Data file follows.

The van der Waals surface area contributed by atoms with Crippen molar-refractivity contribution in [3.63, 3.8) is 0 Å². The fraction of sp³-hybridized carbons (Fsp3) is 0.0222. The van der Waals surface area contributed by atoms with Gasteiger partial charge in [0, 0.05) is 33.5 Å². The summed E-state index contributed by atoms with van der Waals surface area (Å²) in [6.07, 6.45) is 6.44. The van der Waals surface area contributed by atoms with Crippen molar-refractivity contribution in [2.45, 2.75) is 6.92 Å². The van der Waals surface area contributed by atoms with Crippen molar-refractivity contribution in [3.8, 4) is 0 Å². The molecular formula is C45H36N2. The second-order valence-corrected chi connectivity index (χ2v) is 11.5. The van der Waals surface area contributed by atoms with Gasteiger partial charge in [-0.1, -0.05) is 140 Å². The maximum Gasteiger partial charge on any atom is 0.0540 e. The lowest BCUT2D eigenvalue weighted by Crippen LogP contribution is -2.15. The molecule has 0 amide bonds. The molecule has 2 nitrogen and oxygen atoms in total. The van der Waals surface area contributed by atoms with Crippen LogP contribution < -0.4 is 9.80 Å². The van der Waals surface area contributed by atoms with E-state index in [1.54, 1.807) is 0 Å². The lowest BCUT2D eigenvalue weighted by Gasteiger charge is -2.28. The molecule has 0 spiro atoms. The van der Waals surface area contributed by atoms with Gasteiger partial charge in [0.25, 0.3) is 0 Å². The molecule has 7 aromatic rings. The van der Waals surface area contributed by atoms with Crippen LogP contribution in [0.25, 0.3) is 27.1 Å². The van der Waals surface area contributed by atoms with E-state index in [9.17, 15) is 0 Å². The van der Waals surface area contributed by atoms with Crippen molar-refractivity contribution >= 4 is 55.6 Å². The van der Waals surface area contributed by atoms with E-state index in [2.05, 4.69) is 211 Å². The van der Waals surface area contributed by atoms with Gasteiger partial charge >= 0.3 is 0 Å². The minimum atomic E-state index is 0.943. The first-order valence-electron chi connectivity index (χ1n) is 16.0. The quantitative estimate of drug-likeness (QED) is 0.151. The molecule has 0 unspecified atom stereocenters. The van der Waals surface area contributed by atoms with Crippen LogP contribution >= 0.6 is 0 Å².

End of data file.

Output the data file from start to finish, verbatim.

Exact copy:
The van der Waals surface area contributed by atoms with Crippen molar-refractivity contribution in [3.63, 3.8) is 0 Å². The fraction of sp³-hybridized carbons (Fsp3) is 0.0222. The van der Waals surface area contributed by atoms with Gasteiger partial charge in [0, 0.05) is 33.5 Å². The summed E-state index contributed by atoms with van der Waals surface area (Å²) in [6.07, 6.45) is 6.44. The van der Waals surface area contributed by atoms with Crippen molar-refractivity contribution in [2.45, 2.75) is 6.92 Å². The van der Waals surface area contributed by atoms with Crippen molar-refractivity contribution in [3.8, 4) is 0 Å². The molecular formula is C45H36N2. The second-order valence-corrected chi connectivity index (χ2v) is 11.5. The van der Waals surface area contributed by atoms with Gasteiger partial charge in [-0.1, -0.05) is 140 Å². The maximum Gasteiger partial charge on any atom is 0.0540 e. The lowest BCUT2D eigenvalue weighted by Crippen LogP contribution is -2.15. The molecule has 0 amide bonds. The molecule has 2 nitrogen and oxygen atoms in total. The van der Waals surface area contributed by atoms with Crippen LogP contribution < -0.4 is 9.80 Å². The van der Waals surface area contributed by atoms with E-state index in [1.54, 1.807) is 0 Å². The lowest BCUT2D eigenvalue weighted by Gasteiger charge is -2.28. The molecule has 0 spiro atoms. The van der Waals surface area contributed by atoms with Gasteiger partial charge in [0.25, 0.3) is 0 Å². The molecule has 7 aromatic rings. The van der Waals surface area contributed by atoms with Crippen LogP contribution in [0.25, 0.3) is 27.1 Å². The van der Waals surface area contributed by atoms with E-state index in [9.17, 15) is 0 Å². The van der Waals surface area contributed by atoms with Crippen molar-refractivity contribution >= 4 is 55.6 Å². The van der Waals surface area contributed by atoms with E-state index in [2.05, 4.69) is 211 Å². The van der Waals surface area contributed by atoms with Gasteiger partial charge >= 0.3 is 0 Å². The minimum atomic E-state index is 0.943. The first-order valence-electron chi connectivity index (χ1n) is 16.0. The quantitative estimate of drug-likeness (QED) is 0.151. The molecule has 0 unspecified atom stereocenters. The van der Waals surface area contributed by atoms with Crippen LogP contribution >= 0.6 is 0 Å².